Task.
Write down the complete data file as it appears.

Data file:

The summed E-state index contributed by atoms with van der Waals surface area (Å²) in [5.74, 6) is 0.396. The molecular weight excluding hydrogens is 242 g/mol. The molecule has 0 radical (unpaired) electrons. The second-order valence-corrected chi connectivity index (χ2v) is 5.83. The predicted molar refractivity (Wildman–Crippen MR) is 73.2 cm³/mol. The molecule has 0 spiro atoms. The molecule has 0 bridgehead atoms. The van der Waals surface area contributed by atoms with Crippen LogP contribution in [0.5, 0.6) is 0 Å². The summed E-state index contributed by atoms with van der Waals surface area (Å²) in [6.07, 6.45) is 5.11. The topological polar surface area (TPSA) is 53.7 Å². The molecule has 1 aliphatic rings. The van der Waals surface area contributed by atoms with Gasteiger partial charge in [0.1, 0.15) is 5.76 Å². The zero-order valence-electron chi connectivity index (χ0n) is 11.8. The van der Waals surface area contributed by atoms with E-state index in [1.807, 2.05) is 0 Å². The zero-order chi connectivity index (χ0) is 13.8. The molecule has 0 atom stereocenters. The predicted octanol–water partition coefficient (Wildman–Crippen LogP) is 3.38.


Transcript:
The summed E-state index contributed by atoms with van der Waals surface area (Å²) in [5.74, 6) is 0.396. The molecular weight excluding hydrogens is 242 g/mol. The molecule has 0 radical (unpaired) electrons. The second-order valence-corrected chi connectivity index (χ2v) is 5.83. The predicted molar refractivity (Wildman–Crippen MR) is 73.2 cm³/mol. The molecule has 0 spiro atoms. The molecule has 0 bridgehead atoms. The van der Waals surface area contributed by atoms with Crippen LogP contribution in [0.5, 0.6) is 0 Å². The summed E-state index contributed by atoms with van der Waals surface area (Å²) in [6.07, 6.45) is 5.11. The topological polar surface area (TPSA) is 53.7 Å². The molecule has 1 aliphatic rings. The van der Waals surface area contributed by atoms with Gasteiger partial charge in [0.1, 0.15) is 5.76 Å². The zero-order valence-electron chi connectivity index (χ0n) is 11.8. The van der Waals surface area contributed by atoms with E-state index in [1.807, 2.05) is 0 Å². The zero-order chi connectivity index (χ0) is 13.8. The molecule has 0 atom stereocenters. The predicted octanol–water partition coefficient (Wildman–Crippen LogP) is 3.38.